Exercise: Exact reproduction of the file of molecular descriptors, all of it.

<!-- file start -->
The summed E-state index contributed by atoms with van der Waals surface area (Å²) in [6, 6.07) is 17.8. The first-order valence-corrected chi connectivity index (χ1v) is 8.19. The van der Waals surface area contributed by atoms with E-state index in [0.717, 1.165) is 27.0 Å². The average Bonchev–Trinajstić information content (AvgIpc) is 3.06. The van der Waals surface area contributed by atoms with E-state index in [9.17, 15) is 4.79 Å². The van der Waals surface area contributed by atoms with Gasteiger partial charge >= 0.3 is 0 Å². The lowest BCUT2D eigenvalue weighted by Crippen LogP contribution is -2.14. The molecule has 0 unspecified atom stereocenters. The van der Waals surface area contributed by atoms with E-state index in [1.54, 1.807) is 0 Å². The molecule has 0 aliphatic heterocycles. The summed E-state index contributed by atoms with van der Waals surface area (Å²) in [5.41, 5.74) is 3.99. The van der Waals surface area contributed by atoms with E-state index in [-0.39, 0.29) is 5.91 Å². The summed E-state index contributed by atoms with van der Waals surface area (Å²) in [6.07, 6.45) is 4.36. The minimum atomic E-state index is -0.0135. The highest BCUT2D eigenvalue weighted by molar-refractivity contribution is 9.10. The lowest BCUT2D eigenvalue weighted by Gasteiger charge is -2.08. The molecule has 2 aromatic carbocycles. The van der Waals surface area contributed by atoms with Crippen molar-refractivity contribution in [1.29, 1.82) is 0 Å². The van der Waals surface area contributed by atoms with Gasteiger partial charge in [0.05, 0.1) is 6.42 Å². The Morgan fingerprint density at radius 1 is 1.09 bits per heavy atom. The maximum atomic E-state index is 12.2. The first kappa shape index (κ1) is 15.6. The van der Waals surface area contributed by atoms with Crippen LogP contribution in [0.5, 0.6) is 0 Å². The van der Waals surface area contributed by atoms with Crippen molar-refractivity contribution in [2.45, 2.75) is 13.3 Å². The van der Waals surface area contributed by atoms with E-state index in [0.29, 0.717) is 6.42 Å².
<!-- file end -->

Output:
The summed E-state index contributed by atoms with van der Waals surface area (Å²) in [6, 6.07) is 17.8. The first-order valence-corrected chi connectivity index (χ1v) is 8.19. The van der Waals surface area contributed by atoms with E-state index in [0.717, 1.165) is 27.0 Å². The average Bonchev–Trinajstić information content (AvgIpc) is 3.06. The van der Waals surface area contributed by atoms with E-state index in [9.17, 15) is 4.79 Å². The van der Waals surface area contributed by atoms with Gasteiger partial charge >= 0.3 is 0 Å². The lowest BCUT2D eigenvalue weighted by Crippen LogP contribution is -2.14. The molecule has 0 unspecified atom stereocenters. The van der Waals surface area contributed by atoms with E-state index in [1.54, 1.807) is 0 Å². The molecule has 0 aliphatic heterocycles. The summed E-state index contributed by atoms with van der Waals surface area (Å²) in [5.41, 5.74) is 3.99. The van der Waals surface area contributed by atoms with E-state index in [-0.39, 0.29) is 5.91 Å². The summed E-state index contributed by atoms with van der Waals surface area (Å²) in [6.07, 6.45) is 4.36. The minimum atomic E-state index is -0.0135. The highest BCUT2D eigenvalue weighted by molar-refractivity contribution is 9.10. The lowest BCUT2D eigenvalue weighted by Gasteiger charge is -2.08. The molecule has 2 aromatic carbocycles. The van der Waals surface area contributed by atoms with Crippen molar-refractivity contribution in [1.29, 1.82) is 0 Å². The van der Waals surface area contributed by atoms with Gasteiger partial charge in [0.05, 0.1) is 6.42 Å². The Morgan fingerprint density at radius 1 is 1.09 bits per heavy atom. The maximum atomic E-state index is 12.2. The first kappa shape index (κ1) is 15.6. The van der Waals surface area contributed by atoms with Crippen LogP contribution in [0.5, 0.6) is 0 Å². The van der Waals surface area contributed by atoms with Crippen molar-refractivity contribution in [2.45, 2.75) is 13.3 Å². The van der Waals surface area contributed by atoms with E-state index in [0.29, 0.717) is 6.42 Å².